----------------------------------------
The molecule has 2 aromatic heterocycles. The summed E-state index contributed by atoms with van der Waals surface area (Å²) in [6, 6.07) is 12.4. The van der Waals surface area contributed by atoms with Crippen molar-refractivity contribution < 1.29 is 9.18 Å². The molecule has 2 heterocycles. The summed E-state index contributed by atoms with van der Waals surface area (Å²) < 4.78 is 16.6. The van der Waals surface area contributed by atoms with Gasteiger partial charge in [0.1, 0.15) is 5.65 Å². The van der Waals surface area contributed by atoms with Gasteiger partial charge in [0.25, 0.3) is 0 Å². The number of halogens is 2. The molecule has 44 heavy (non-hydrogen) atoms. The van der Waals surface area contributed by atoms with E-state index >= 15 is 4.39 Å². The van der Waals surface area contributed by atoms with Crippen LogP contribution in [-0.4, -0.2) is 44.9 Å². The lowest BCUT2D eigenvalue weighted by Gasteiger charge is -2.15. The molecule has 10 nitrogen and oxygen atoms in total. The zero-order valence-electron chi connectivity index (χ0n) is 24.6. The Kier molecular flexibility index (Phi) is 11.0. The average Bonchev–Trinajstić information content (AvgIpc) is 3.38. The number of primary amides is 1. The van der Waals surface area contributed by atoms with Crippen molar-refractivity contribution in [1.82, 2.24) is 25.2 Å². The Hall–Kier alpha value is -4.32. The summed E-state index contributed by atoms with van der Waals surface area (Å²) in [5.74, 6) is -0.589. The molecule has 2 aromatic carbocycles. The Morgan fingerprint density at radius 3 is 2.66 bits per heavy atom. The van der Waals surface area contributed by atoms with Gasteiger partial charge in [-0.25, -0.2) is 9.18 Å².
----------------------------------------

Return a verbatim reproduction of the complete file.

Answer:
The molecule has 2 aromatic heterocycles. The summed E-state index contributed by atoms with van der Waals surface area (Å²) in [6, 6.07) is 12.4. The van der Waals surface area contributed by atoms with Crippen molar-refractivity contribution < 1.29 is 9.18 Å². The molecule has 2 heterocycles. The summed E-state index contributed by atoms with van der Waals surface area (Å²) < 4.78 is 16.6. The van der Waals surface area contributed by atoms with Gasteiger partial charge in [0.1, 0.15) is 5.65 Å². The van der Waals surface area contributed by atoms with Gasteiger partial charge in [0.25, 0.3) is 0 Å². The number of halogens is 2. The molecule has 44 heavy (non-hydrogen) atoms. The van der Waals surface area contributed by atoms with E-state index >= 15 is 4.39 Å². The van der Waals surface area contributed by atoms with Crippen LogP contribution in [-0.4, -0.2) is 44.9 Å². The lowest BCUT2D eigenvalue weighted by Gasteiger charge is -2.15. The molecule has 10 nitrogen and oxygen atoms in total. The zero-order valence-electron chi connectivity index (χ0n) is 24.6. The Kier molecular flexibility index (Phi) is 11.0. The average Bonchev–Trinajstić information content (AvgIpc) is 3.38. The number of primary amides is 1. The van der Waals surface area contributed by atoms with Crippen molar-refractivity contribution in [1.82, 2.24) is 25.2 Å². The Hall–Kier alpha value is -4.32. The summed E-state index contributed by atoms with van der Waals surface area (Å²) in [5.74, 6) is -0.589. The molecule has 2 aromatic carbocycles. The Morgan fingerprint density at radius 3 is 2.66 bits per heavy atom. The van der Waals surface area contributed by atoms with Gasteiger partial charge in [-0.25, -0.2) is 9.18 Å².